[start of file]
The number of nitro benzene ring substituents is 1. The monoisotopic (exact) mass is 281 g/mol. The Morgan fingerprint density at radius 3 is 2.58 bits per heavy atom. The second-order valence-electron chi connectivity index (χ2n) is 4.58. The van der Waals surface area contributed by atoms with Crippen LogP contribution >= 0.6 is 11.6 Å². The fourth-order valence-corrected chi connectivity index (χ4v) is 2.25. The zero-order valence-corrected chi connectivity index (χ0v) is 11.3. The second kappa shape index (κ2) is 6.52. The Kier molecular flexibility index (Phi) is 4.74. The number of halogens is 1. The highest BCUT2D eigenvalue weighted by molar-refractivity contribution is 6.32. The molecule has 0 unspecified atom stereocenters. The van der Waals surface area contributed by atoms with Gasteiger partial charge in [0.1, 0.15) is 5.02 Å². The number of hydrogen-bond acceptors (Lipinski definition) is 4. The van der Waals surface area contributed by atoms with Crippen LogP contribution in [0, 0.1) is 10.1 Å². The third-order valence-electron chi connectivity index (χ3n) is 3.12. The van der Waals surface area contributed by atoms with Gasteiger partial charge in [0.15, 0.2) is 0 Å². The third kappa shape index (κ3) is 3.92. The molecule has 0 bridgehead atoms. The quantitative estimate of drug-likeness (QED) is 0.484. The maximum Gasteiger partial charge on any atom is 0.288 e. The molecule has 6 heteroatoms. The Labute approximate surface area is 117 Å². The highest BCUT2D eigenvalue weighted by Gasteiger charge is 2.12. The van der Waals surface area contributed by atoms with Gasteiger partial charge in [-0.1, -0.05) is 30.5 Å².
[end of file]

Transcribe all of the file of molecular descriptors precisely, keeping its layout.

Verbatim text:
The number of nitro benzene ring substituents is 1. The monoisotopic (exact) mass is 281 g/mol. The Morgan fingerprint density at radius 3 is 2.58 bits per heavy atom. The second-order valence-electron chi connectivity index (χ2n) is 4.58. The van der Waals surface area contributed by atoms with Crippen LogP contribution >= 0.6 is 11.6 Å². The fourth-order valence-corrected chi connectivity index (χ4v) is 2.25. The zero-order valence-corrected chi connectivity index (χ0v) is 11.3. The second kappa shape index (κ2) is 6.52. The Kier molecular flexibility index (Phi) is 4.74. The number of halogens is 1. The highest BCUT2D eigenvalue weighted by molar-refractivity contribution is 6.32. The molecule has 0 unspecified atom stereocenters. The van der Waals surface area contributed by atoms with Gasteiger partial charge in [0.1, 0.15) is 5.02 Å². The number of hydrogen-bond acceptors (Lipinski definition) is 4. The van der Waals surface area contributed by atoms with Crippen LogP contribution in [0, 0.1) is 10.1 Å². The third-order valence-electron chi connectivity index (χ3n) is 3.12. The van der Waals surface area contributed by atoms with Gasteiger partial charge in [0.15, 0.2) is 0 Å². The third kappa shape index (κ3) is 3.92. The molecule has 0 bridgehead atoms. The quantitative estimate of drug-likeness (QED) is 0.484. The maximum Gasteiger partial charge on any atom is 0.288 e. The molecule has 6 heteroatoms. The Labute approximate surface area is 117 Å². The highest BCUT2D eigenvalue weighted by Gasteiger charge is 2.12. The van der Waals surface area contributed by atoms with Gasteiger partial charge in [-0.1, -0.05) is 30.5 Å².